We are connected to a pipeline network that criss-crosses Europe. Since we are a free market, why would the gas drillers keep the gas here rather than selling it to the highest bidder (ie probably China) ?

  • America is exporting a lot of this shale gas too and expects to sell much more..

  • Reader

    Comrade Stalin: We are connected to a pipeline network that criss-crosses Europe. Since we are a free market, why would the gas drillers keep the gas here rather than selling it to the highest bidder (ie probably China) ?
    So long as there are transport costs for gas, a local energy market will benefit.
    Mc Slaggart: Most jobs from fracking go to people who already understand the equipment and thus they do not employ that many local people.
    If the business expands, the job market will expand. Local engineering graduates, technical apprentices, drivers, builders should all be champing at the bit. Most of the employees won’t be specialists anyway, and in any case a company moving in for a decade or two will be willing to train local people up after the initial exploration phase is over.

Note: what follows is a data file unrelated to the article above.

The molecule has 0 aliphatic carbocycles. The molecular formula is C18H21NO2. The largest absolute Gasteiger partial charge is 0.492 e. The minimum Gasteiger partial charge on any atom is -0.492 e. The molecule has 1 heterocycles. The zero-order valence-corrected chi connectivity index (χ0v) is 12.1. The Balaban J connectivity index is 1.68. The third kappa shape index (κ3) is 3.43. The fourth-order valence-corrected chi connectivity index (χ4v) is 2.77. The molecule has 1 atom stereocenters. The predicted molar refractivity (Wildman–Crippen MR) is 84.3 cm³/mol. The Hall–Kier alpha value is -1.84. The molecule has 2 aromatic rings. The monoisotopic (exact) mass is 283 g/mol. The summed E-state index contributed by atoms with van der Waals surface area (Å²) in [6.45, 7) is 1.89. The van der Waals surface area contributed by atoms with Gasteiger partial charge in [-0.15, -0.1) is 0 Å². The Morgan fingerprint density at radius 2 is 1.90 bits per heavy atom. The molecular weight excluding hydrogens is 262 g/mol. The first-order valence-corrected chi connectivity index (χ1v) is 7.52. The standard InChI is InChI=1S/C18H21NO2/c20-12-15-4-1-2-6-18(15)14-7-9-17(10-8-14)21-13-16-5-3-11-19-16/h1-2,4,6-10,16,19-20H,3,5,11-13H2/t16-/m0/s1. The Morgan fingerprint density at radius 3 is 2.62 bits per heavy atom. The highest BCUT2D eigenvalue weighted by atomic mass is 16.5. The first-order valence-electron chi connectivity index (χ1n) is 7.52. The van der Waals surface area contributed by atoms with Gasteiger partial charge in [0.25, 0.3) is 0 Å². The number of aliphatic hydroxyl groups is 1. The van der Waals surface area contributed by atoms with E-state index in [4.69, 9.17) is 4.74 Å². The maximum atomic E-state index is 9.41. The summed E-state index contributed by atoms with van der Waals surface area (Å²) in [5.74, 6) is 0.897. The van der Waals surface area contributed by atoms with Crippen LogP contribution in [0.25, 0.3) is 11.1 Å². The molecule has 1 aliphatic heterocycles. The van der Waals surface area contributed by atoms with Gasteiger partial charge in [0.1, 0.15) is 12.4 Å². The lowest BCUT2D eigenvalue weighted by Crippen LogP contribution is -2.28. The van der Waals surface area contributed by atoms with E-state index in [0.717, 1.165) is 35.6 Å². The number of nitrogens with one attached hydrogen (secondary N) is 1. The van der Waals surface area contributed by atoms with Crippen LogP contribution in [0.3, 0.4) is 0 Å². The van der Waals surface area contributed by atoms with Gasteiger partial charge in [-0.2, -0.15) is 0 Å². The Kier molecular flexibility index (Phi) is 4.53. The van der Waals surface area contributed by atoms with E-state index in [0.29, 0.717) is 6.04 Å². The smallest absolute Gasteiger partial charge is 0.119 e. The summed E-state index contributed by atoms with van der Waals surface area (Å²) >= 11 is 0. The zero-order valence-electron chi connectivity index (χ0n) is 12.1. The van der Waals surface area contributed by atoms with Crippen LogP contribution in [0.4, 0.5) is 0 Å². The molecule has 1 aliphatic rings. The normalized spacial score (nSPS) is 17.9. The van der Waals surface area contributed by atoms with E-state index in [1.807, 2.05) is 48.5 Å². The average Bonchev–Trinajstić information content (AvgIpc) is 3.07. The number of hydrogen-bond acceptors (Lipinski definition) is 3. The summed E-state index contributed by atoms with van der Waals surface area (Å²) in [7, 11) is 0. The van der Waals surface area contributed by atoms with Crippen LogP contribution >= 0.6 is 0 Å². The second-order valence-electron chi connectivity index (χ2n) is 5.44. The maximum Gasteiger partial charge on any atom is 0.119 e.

• Neil

    There’s no major urgency. A fantastic case study in the effects of fracking will be carried out in England somewhere over the next couple of years. We can wait for the results. The gas is going to be just as valuable in a few years time, probably more so, so if England can prove it’s safe and worthwhile then we can get stuck in. They’ll be the ones that benefit from any money generated through fracking anyway, by reducing our ‘defecit’ a bit.

  • cynic2

    Comrade Stalin

    The market in Europe is dominated by Russia and driven by political factors as well as market forces. Its not a totally free market and there are always transmission costs as well. Having a local supply will dramatically affect HMGs hand in the gas price game as well as enabling it to levy taxes on extraction.

    If the Executive was smart that’s where they would go rather than the chimera of corporation tax